Strategic Information System Planning in Healthcare Organizations

Strategic Information System Planning in Healthcare Organizations

Theresa Lee (University of Toronto, Toronto, Canada), Amir Hossein Ghapanchi (School of Information and Communication Technology, Griffith University, Southport, Queensland, Australia and Institute for Integrated and Intelligent Systems, Gold Coast, Queensland, Australia), Amir Talaei-Khoei (School of Systems, Management and Leadership, University of Technology, Sydney, Australia) and Pradeep Ray (Asia Pacific ubiquitous Healthcare Research Centre (APuHC), UNSW, Sydney, Australia)
Copyright: © 2015 |Pages: 31
DOI: 10.4018/joeuc.2015040101
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Abstract

The healthcare industry is a critical and growing part of economies worldwide. To provide better quality of care, and value for money, billions of dollars are being spent on bettering information systems in healthcare organizations. Strategic Information System Planning (SISP) is instrumental in making informed decisions to achieve the health organizations' goals and objectives. This paper undertakes a systematic review to gain insight into existing studies on SISP in healthcare organizations. Our systematic review of papers on SISP from 1985 to 2011 examines the background and trend of research into SISP in the healthcare industry, classification of topics in SISP, as well as sets of tools and guidelines to aid practitioners and the research community alike.
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Introduction

Healthcare is a critical social and economic component of modern economies. Healthcare spending accounts for a substantial portion of gross domestic product (GDP) in industrialized countries (OECD, 2011). Social, political and economic concerns, such as an aging population structure in industrialized nations, alongside rising costs of healthcare and healthcare technology, are resulting in pressures on cost-control as well as improved patient care. To deal with this pressing health policy issue, an increasing amount of attention is being paid to management practices of the healthcare industry to make informed decisions (Agarwal, Gao, DesRoches, & Jha, 2010). In particular, information systems (IS) are being put in to place so that healthcare organizations and systems can be held accountable for these decisions (Jaana, Teitelbaum, & Roffey, 2011; A. Winter et al., 2000). IS and Information Technology (IT) have become fundamental in the delivery of healthcare. IS investments in healthcare, have the potential to not only improve operational efficiency, but also service quality, patient satisfaction and quality of care (Bush, Lederer, Li, Palmisano, & Rao, 2009). As IS is looked upon as a key investment to addressing rising challenges of cost-control and quality improvement in the health care industry, use of IS in the healthcare industry has become an increasingly important and rapidly growing area of research.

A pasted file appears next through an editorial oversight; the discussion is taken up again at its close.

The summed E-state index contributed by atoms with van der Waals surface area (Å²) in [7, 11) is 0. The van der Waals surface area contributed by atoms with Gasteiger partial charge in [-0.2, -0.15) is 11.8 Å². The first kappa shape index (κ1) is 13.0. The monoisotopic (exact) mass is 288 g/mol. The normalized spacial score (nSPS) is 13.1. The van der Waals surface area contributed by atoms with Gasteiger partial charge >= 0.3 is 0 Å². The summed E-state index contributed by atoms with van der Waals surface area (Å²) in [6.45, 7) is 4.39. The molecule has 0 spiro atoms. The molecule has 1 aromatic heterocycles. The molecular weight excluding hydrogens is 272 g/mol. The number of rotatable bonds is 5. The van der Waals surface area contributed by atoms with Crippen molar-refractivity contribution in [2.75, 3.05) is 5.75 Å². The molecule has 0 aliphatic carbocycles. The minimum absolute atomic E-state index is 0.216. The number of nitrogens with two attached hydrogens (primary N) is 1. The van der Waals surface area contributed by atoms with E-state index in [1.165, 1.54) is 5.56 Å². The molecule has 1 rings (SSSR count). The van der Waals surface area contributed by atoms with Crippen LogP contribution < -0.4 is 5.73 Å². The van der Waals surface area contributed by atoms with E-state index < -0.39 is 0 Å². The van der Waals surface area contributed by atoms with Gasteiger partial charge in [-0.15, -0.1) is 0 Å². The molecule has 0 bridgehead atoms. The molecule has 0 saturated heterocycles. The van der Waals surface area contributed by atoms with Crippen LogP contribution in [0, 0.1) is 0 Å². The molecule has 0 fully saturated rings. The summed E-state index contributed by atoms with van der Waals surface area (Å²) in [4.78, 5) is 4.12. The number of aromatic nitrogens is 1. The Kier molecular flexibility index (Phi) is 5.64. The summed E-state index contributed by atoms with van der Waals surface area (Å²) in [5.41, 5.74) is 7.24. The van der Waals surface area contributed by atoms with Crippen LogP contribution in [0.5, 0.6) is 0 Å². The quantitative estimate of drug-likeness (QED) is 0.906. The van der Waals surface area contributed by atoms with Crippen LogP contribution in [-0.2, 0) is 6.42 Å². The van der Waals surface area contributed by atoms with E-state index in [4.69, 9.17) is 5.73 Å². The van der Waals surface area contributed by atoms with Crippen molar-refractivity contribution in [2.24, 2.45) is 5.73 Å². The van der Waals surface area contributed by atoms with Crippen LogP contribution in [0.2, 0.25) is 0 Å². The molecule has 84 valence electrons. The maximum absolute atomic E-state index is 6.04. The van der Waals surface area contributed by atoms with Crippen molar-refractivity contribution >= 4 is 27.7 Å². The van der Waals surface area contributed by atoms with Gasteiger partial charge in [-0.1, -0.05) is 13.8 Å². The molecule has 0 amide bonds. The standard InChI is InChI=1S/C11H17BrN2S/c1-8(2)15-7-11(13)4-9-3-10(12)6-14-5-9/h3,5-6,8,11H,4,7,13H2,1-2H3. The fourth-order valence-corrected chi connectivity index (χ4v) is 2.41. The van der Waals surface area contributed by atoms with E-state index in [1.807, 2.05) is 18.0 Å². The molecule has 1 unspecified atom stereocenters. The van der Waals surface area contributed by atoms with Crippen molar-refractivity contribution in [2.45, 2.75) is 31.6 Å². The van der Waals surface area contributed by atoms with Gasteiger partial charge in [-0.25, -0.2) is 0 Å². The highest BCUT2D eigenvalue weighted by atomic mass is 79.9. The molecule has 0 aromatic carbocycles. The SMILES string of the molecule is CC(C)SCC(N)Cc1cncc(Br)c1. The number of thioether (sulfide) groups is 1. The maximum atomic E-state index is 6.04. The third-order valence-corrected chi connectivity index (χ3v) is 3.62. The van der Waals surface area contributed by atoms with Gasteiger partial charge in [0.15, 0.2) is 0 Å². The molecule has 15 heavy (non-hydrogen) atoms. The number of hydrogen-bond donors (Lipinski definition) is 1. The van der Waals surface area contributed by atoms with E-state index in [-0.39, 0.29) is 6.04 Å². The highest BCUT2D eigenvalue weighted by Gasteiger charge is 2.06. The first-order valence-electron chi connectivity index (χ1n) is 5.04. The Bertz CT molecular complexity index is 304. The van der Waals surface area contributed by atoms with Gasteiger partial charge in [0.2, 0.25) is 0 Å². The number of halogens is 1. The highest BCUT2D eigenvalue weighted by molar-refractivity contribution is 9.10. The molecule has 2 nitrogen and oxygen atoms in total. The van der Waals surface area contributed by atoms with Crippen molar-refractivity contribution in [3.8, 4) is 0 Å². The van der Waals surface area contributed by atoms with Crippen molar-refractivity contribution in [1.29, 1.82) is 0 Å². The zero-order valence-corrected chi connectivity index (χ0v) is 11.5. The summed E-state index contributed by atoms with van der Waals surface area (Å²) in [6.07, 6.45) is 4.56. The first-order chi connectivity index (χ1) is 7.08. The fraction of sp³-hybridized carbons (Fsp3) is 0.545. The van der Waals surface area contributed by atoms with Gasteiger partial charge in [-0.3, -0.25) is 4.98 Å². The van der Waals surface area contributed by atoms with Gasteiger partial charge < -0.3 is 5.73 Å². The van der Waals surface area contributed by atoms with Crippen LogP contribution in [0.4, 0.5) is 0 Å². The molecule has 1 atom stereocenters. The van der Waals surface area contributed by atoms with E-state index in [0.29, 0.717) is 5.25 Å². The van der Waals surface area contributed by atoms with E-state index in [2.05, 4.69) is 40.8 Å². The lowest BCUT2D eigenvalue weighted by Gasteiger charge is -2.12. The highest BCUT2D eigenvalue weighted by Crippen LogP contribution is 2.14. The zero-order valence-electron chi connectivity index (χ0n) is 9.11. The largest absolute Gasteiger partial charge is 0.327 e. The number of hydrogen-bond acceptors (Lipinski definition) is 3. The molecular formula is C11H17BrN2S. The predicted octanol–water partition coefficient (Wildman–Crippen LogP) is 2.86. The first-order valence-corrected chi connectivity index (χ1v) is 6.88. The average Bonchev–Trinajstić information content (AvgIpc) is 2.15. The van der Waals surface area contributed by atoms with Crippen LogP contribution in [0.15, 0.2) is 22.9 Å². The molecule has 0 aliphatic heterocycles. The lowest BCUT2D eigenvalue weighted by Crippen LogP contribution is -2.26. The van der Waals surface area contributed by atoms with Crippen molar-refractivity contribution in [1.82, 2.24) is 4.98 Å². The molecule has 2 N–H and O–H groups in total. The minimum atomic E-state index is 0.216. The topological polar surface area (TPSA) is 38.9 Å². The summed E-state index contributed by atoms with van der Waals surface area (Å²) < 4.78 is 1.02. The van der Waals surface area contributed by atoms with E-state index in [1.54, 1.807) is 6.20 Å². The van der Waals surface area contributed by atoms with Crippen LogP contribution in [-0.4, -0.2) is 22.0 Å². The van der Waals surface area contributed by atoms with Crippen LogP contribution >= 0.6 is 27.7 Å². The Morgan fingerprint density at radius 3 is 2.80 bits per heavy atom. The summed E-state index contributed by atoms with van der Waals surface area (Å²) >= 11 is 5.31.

The increasing role of IS and IT in healthcare is apparent in many geographic regions. In Europe, information and communication technology (ICT) for health is an emerging market estimated to be worth 60 billion Euros, and growing faster than all other health markets (European Commission & Reding, 2009). Canada expects to spend CAD$10 billion in the implementation of an electronic health record for all citizens (Canadian Institute for Health Information, 2009). In the United States alone, greater adoption of IS in healthcare could yield US$162 billion per year in savings (R. Taylor et al., 2005). The growing body of literature on IS and IT in healthcare reveals that IS has much to offer in managing healthcare costs, improving the quality of care, making healthcare systems safer, more affordable and accessible (Agarwal et al., 2010; Chiasson & Davidson, 2004; Fichman, Kohli, & Krishnan, 2011). IS is uniquely positioned to capture, store, process and communicate timely information to decision makers to coordinate healthcare at both individual and population levels (Fichman et al., 2011). Significant increases in IT spending in recent years have generated growing interest in its effects on cost structure, healthcare quality, and patient privacy (Chiasson & Davidson, 2004). Despite the potential benefits that IS can deliver to healthcare organizations, healthcare organizations face challenges in getting value from their IS investments. Effective use and beneficial outcomes from IS are not guaranteed and systems continue to fail to meet expectations in some way (Bush et al., 2009; Heeks, 2006).

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